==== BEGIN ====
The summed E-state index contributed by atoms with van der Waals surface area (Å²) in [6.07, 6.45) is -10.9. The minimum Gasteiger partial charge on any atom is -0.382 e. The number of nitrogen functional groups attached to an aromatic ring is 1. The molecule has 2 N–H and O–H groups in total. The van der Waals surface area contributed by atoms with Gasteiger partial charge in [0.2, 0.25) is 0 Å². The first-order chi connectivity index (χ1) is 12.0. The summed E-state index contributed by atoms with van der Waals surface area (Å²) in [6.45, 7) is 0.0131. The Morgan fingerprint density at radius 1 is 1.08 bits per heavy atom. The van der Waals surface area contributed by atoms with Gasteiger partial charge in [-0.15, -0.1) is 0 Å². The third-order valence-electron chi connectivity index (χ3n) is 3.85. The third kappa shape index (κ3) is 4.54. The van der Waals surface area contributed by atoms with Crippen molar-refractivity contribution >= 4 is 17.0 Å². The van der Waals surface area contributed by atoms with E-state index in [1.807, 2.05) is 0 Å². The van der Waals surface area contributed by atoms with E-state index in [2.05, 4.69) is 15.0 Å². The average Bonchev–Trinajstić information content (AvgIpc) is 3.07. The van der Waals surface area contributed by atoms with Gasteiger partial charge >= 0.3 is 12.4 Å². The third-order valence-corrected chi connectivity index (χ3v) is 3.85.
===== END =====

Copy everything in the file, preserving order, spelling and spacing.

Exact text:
The summed E-state index contributed by atoms with van der Waals surface area (Å²) in [6.07, 6.45) is -10.9. The minimum Gasteiger partial charge on any atom is -0.382 e. The number of nitrogen functional groups attached to an aromatic ring is 1. The molecule has 2 N–H and O–H groups in total. The van der Waals surface area contributed by atoms with Gasteiger partial charge in [0.2, 0.25) is 0 Å². The first-order chi connectivity index (χ1) is 12.0. The summed E-state index contributed by atoms with van der Waals surface area (Å²) in [6.45, 7) is 0.0131. The Morgan fingerprint density at radius 1 is 1.08 bits per heavy atom. The van der Waals surface area contributed by atoms with Gasteiger partial charge in [-0.15, -0.1) is 0 Å². The third-order valence-electron chi connectivity index (χ3n) is 3.85. The third kappa shape index (κ3) is 4.54. The van der Waals surface area contributed by atoms with Crippen molar-refractivity contribution >= 4 is 17.0 Å². The van der Waals surface area contributed by atoms with E-state index in [1.807, 2.05) is 0 Å². The van der Waals surface area contributed by atoms with E-state index in [2.05, 4.69) is 15.0 Å². The average Bonchev–Trinajstić information content (AvgIpc) is 3.07. The van der Waals surface area contributed by atoms with Gasteiger partial charge >= 0.3 is 12.4 Å². The third-order valence-corrected chi connectivity index (χ3v) is 3.85.